Why is the kiwi the national symbol of New Zealand?
The bird Kiwi is the national symbol and icon of New Zealand. The name of the bird – Kiwi comes from the language of Maori (indigenous NZ people). It means “hidden bird”. The association between Kiwis and NZ is so strong that often the word Kiwi is used to refer to the people of New Zealand.
What does a kiwi bird symbolize?
The Kiwi appeared as a symbol for the first time in the middle of the 19 century when it is pictured on New Zealand regimental badges. During the First World War “Kiwi” was used as a byword for New Zealand soldiers. Nowadays the use of the word has spread so that it includes all New Zealanders.
Therefore for all the people who want to work, live and travel to New Zealand, it will be interesting to read some information about these fascinating birds. Kiwis are one of the most ancient and unique birds in the world. Their natural habitat is the forests and jungles of New Zealand.
What is special about the Kiwi bird?
Kiwi is the only bird, which does not have a tail. Furthermore, during its evolution, it lost its wings and thus the ability to fly. In comparison with other birds, it has a very acute sense of smell, but not so well developed vision.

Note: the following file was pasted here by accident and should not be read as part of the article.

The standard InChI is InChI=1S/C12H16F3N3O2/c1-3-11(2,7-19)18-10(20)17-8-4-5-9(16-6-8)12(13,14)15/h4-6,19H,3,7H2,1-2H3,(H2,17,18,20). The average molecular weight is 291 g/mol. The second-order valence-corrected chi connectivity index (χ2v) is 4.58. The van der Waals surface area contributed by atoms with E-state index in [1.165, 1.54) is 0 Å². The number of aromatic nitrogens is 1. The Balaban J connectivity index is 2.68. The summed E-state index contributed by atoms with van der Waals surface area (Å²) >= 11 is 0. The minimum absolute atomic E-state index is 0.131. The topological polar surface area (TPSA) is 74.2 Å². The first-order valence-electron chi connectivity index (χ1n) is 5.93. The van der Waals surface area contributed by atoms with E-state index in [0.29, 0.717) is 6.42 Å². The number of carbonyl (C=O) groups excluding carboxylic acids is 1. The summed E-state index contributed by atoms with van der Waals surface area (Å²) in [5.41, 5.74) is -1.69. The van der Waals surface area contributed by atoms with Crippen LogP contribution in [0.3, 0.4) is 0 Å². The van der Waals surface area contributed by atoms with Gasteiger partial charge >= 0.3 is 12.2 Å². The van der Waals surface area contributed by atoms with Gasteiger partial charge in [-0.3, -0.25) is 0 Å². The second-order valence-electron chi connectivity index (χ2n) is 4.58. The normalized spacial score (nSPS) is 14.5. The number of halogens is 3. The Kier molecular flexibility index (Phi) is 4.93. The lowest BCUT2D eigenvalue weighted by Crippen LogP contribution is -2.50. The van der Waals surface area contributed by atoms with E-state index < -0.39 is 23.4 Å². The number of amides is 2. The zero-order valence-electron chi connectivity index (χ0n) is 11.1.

Kiwis are omnivorous and like to eat both small animals and plants. Another interesting fact is that among all birds Kiwis lay the largest eggs in relation to their own body size. The Kiwi’s egg can weigh up to 450 gr. (16 oz), which is almost one-fifth of the average weight of an adult female Kiwi bird.
Most of the Kiwi subspecies are currently endangered. It is now believed that only 200 birds are left in the wild. There are many Kiwi conservation projects that are currently being run.
The largest one is managed by the Bank of New Zealand. There are five Kiwi sanctuaries currently created.
Two of them are in the South Island and three are in the North Island. Furthermore, New Zealand has introduced a strict system of pest management as a result of which the survival rate for Kiwis has greatly increased.